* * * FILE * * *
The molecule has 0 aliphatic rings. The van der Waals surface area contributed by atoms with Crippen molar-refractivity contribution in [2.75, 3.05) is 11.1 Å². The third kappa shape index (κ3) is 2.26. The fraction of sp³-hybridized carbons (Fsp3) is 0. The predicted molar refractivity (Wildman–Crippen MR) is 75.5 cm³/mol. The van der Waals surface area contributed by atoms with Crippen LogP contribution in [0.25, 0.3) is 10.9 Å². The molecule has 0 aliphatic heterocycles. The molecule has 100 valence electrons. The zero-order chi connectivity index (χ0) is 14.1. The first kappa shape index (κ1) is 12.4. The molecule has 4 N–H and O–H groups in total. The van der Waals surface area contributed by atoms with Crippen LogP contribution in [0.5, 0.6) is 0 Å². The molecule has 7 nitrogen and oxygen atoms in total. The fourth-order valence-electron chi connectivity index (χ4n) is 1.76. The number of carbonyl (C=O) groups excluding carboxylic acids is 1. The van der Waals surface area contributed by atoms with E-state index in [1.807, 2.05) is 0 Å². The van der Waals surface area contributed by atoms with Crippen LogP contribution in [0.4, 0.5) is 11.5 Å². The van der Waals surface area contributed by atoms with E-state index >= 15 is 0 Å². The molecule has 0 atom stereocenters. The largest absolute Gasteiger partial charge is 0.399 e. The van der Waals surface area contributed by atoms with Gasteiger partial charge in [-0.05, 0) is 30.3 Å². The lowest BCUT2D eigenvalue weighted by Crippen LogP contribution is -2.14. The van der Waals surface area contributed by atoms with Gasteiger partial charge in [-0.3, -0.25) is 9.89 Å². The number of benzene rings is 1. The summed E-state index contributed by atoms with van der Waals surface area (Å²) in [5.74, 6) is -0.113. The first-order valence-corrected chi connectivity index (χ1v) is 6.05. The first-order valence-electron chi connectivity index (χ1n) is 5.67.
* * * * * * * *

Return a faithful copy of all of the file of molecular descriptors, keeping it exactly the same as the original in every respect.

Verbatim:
The molecule has 0 aliphatic rings. The van der Waals surface area contributed by atoms with Crippen molar-refractivity contribution in [2.75, 3.05) is 11.1 Å². The third kappa shape index (κ3) is 2.26. The fraction of sp³-hybridized carbons (Fsp3) is 0. The predicted molar refractivity (Wildman–Crippen MR) is 75.5 cm³/mol. The van der Waals surface area contributed by atoms with Crippen LogP contribution in [0.25, 0.3) is 10.9 Å². The molecule has 0 aliphatic heterocycles. The molecule has 100 valence electrons. The zero-order chi connectivity index (χ0) is 14.1. The first kappa shape index (κ1) is 12.4. The molecule has 4 N–H and O–H groups in total. The van der Waals surface area contributed by atoms with Crippen LogP contribution in [0.5, 0.6) is 0 Å². The molecule has 7 nitrogen and oxygen atoms in total. The fourth-order valence-electron chi connectivity index (χ4n) is 1.76. The number of carbonyl (C=O) groups excluding carboxylic acids is 1. The van der Waals surface area contributed by atoms with E-state index in [1.807, 2.05) is 0 Å². The van der Waals surface area contributed by atoms with Crippen LogP contribution in [0.4, 0.5) is 11.5 Å². The van der Waals surface area contributed by atoms with E-state index >= 15 is 0 Å². The molecule has 0 atom stereocenters. The largest absolute Gasteiger partial charge is 0.399 e. The van der Waals surface area contributed by atoms with Gasteiger partial charge in [-0.05, 0) is 30.3 Å². The lowest BCUT2D eigenvalue weighted by Crippen LogP contribution is -2.14. The van der Waals surface area contributed by atoms with Gasteiger partial charge in [-0.3, -0.25) is 9.89 Å². The number of benzene rings is 1. The summed E-state index contributed by atoms with van der Waals surface area (Å²) in [5.74, 6) is -0.113. The first-order valence-corrected chi connectivity index (χ1v) is 6.05. The first-order valence-electron chi connectivity index (χ1n) is 5.67.